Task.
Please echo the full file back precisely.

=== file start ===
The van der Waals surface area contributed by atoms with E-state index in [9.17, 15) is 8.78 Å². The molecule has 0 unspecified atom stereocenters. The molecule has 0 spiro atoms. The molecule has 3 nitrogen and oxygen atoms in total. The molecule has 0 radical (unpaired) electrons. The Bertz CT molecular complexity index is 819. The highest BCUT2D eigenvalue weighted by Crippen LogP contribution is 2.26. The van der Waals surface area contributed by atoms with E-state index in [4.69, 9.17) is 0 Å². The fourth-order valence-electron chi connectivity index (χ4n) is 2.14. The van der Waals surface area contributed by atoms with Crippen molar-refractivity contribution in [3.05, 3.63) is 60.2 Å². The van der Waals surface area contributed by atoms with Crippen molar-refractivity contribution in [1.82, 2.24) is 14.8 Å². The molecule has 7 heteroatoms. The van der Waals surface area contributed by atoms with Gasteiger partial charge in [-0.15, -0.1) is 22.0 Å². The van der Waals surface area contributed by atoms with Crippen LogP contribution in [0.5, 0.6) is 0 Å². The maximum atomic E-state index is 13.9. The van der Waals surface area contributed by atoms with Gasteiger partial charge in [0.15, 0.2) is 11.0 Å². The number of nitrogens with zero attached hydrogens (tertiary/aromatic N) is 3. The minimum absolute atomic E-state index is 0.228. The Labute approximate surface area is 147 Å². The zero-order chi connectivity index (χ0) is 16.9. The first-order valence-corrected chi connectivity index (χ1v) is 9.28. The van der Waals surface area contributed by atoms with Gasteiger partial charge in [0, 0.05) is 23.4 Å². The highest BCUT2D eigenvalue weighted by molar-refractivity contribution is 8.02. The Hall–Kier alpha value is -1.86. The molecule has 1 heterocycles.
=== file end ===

The van der Waals surface area contributed by atoms with E-state index in [9.17, 15) is 8.78 Å². The molecule has 0 unspecified atom stereocenters. The molecule has 0 spiro atoms. The molecule has 3 nitrogen and oxygen atoms in total. The molecule has 0 radical (unpaired) electrons. The Bertz CT molecular complexity index is 819. The highest BCUT2D eigenvalue weighted by Crippen LogP contribution is 2.26. The van der Waals surface area contributed by atoms with E-state index in [4.69, 9.17) is 0 Å². The fourth-order valence-electron chi connectivity index (χ4n) is 2.14. The van der Waals surface area contributed by atoms with Crippen molar-refractivity contribution in [3.05, 3.63) is 60.2 Å². The van der Waals surface area contributed by atoms with Crippen molar-refractivity contribution in [1.82, 2.24) is 14.8 Å². The molecule has 7 heteroatoms. The van der Waals surface area contributed by atoms with Gasteiger partial charge in [-0.15, -0.1) is 22.0 Å². The van der Waals surface area contributed by atoms with Crippen LogP contribution in [0.5, 0.6) is 0 Å². The maximum atomic E-state index is 13.9. The van der Waals surface area contributed by atoms with Gasteiger partial charge in [0.15, 0.2) is 11.0 Å². The number of nitrogens with zero attached hydrogens (tertiary/aromatic N) is 3. The minimum absolute atomic E-state index is 0.228. The Labute approximate surface area is 147 Å². The zero-order chi connectivity index (χ0) is 16.9. The first-order valence-corrected chi connectivity index (χ1v) is 9.28. The van der Waals surface area contributed by atoms with Gasteiger partial charge in [0, 0.05) is 23.4 Å². The highest BCUT2D eigenvalue weighted by molar-refractivity contribution is 8.02. The Hall–Kier alpha value is -1.86. The molecule has 1 heterocycles.